How Economically Viable is Solar Energy?

By Rich Bowden

A recent report by the University of Melbourne’s EnergyResearchInstitute has found that, not only is solar energy a viable form of energy, but that costs will compare favourably with traditional fossil fuel technology in the very near future.

The report, the Renewable Energy Technology Cost Review May 2011, was commissioned by  government climate advisor Ross Garnaut and included the current and expected future costs of three forms of renewable energy; wind, solar and thermal. [Read more…]

NSW Govt Opts for ‘Hardship’ Package for Out-of-Pocket Solar Customers

By Rich Bowden

The NSW Government has refused to back down over its controversial decision to reduce the bonus feed-in tariff offered to households for solar power returned to the grid from 60 cents per kilowatt hour to 40 cents.

[Read more…]

Liberal Hammers NSW Govt Over Solar Rebate Backflip

By Rich Bowden

The newly-installed NSW Liberal Government has received widespread criticism for its recent decision to retrospectively reduce the tariff paid to households under the solar bonus agreement.

[Read more…]

Why Electricity Prices Are Rising…?

Click the image to enlarge… (it’s worth it!)

Daily Telegraph gets on its high horse about Solar Power and Electricity prices

I’ve been in Sydney for a couple of days (including a really interesting tour of Silex Solar’s impressive Solar Panel factory at Olympic Park).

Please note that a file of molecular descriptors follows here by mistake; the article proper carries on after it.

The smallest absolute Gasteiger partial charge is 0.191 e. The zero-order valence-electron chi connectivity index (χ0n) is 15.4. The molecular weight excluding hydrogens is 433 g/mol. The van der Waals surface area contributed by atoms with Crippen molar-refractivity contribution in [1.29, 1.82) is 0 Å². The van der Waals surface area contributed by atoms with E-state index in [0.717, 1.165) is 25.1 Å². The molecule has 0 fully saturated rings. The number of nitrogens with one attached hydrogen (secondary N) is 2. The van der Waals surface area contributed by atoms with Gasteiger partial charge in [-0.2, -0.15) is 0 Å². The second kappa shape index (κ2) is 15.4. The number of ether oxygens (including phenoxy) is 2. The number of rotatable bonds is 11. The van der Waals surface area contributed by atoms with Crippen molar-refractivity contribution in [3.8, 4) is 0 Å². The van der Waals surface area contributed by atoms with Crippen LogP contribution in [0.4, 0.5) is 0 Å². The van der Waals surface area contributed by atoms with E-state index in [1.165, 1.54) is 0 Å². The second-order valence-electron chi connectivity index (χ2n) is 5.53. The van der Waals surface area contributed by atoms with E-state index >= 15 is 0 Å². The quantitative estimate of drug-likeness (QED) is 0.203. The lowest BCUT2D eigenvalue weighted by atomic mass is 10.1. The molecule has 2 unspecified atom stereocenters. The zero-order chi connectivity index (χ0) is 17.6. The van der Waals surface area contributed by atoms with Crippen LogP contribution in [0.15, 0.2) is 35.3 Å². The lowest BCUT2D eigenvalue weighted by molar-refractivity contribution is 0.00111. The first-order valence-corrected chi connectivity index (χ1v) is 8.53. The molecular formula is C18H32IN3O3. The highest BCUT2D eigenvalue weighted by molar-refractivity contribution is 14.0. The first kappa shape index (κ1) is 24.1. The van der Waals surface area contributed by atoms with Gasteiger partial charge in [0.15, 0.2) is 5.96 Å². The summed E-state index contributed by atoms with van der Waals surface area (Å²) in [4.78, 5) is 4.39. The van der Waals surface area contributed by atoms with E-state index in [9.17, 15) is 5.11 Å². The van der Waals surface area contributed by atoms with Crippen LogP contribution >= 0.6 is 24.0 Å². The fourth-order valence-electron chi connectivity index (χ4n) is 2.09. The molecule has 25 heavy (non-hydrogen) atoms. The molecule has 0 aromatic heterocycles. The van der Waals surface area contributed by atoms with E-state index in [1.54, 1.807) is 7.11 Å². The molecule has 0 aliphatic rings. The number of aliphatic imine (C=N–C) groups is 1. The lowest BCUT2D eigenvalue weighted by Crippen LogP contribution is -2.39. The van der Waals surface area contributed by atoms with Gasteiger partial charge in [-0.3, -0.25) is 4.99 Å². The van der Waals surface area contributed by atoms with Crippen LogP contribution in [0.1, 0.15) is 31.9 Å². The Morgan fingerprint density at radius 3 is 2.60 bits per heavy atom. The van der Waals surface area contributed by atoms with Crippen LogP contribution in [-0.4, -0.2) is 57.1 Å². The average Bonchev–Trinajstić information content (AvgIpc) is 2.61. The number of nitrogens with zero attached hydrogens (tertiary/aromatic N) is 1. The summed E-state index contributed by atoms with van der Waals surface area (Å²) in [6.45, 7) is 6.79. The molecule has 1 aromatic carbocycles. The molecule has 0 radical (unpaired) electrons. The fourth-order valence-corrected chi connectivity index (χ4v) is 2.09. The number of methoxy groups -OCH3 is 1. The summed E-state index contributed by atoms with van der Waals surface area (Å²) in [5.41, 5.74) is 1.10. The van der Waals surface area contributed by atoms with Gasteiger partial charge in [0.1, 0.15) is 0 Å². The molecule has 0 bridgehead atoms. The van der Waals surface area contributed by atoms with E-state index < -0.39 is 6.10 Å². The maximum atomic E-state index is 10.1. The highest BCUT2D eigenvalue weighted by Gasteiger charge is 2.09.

I picked up the Daily Telegraph in the hotel this morning to see the front page screaming about electricity prices.

According to the paper, the only person who can bring NSW electricity prices down is the Premier: Kristina Keneally – and the Telegraph is demanding that she does something about it – or else…

Now I’m no fan of  the mob of incompetent cronies and hollowmen that has made up the NSW government for the past few years, but electricity prices are high because of massive demand and limited supply. That demand is created by the NSW public building black roofed McMansion hotboxes with 10kW air-conditioning as standard and almost no insulation or window shading – never mind double glazing.

Let’s take some responsibility for our actions and accept that if we create massive demand for something (through being hopeless at implementing simple energy efficiency measures) we shouldn’t be surprised if the price goes up.